Blackhawks eliminated by Predators in 4-1 loss, swept out of NHL playoffsChicago Tribune — By Chris Hine Chicago Tribune
April 20-- NASHVILLE, Tenn.-If the Blackhawks don't win the Stanley Cup, their recent seasons typically have come to an end with heartbreak, not resignation-and certainly not with a whimper.
If the season doesn't conclude in a parade, the final image usually comes with a crushing goal-like Alec Martinez winning Game 7 in overtime for the Kings in 2014.
Or it comes in the form of a former Hawk, Troy Brouwer, dashing another Cup run last season with a go-ahead goal in the third period of a Game 7.
When the Hawks lose, it comes down to a bit of puck luck or they fall to a team that was on their level and just happened to get that fourth victory before they did.
It doesn't come like their 4-1 loss to the Predators on Thursday night at Bridgestone Arena, when one team skates circles around them, and chases them off pucks and out of the playoffs with a sweep.
The Hawks, the Western Conference's top seed, were supposed to have enough pride and enough fight at least to get deep in a series, to ramp up the drama that would increase the hurt of the fall, not to soften it by making it all seem inevitable.
But instead the Predators swept the Hawks out of the Stanley Cup playoffs in four games for the first time since 1993.
Roman Josi (twice) and Colton Sissons provided the final blows that knocked the Hawks into an offseason that will feel different than most of recent vintage. The Hawks will have plenty of time to live with the fact they weren't close or unlucky. They just weren't good enough.
Maybe the wear and tear of the last decade was showing, especially among their veteran defensemen who couldn't keep up with the Predators, who lived up to their nickname. They sensed the Hawks were vulnerable and they attacked, relentlessly. Pekka Rinne, who made 30 saves in the finale, virtually shut them down the whole series.
Now, the questions begin after a second consecutive first-round exit. Do the Hawks need a radical re-tooling to keep competing or do they keep tweaking and rely on some of the young players who appeared overmatched in this series to mature?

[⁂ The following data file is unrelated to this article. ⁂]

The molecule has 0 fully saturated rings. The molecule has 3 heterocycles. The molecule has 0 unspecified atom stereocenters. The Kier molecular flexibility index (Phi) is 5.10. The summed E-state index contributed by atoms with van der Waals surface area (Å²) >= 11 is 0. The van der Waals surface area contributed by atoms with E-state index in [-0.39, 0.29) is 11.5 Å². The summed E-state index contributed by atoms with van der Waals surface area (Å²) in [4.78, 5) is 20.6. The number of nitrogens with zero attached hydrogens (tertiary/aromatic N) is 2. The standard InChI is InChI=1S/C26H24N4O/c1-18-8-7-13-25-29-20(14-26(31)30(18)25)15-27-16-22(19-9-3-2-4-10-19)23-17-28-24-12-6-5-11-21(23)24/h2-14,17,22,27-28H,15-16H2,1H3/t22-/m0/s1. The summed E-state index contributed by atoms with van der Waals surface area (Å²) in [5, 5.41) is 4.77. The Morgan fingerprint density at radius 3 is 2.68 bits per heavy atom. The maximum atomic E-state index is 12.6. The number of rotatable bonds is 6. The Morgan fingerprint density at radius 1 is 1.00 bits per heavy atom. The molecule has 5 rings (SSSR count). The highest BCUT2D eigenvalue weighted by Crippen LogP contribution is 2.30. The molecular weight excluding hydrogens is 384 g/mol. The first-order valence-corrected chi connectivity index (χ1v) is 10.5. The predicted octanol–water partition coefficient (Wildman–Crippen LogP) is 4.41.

The Hawks looked like a team in need of serious help after scoring just three goals in four games.
As a sign of the Hawks' desperation entering Thursday, coach Joel Quenneville did something he rarely does in dressing 11 forwards and seven defensemen.
The Hawks also tried deploying a psychological tactic on the Predators by saying their opponent should feel all the pressure. It didn't work.
The Predators played like the dominant team as they did all series-fast and frustrating the Hawks any time the Hawks tried to enter their zone.
Corey Crawford got the Hawks out of the first period with some strong saves, but he couldn't keep the miracle coming.
The Predators got to him 9 minutes, 41 seconds into the second period when Josi's slap shot from beyond the right circle trickled through Crawford's pads and into the Hawks net.
Then with the Hawks pressing for the tying goal in the third, Sissons hit the post on a rush chance and the puck got stuck in Crawford's pads. When it dislodged, it slid in the net at 8:52. Josi would get the celebration started on the Broadway strip in Nashville with his second goal of the night at 10:21 and Viktor Arvidsson wrapped up the scoring with an empty-netter in the final minutes.
Jonathan Toews scored the Hawks' only goal-and his first since the 2015 playoffs-at the 14:42 mark of the third period, but he was too late to the party. The Hawks could have used that a little earlier in the series.
Instead, they are headed home, and not in their accustomed fashion.
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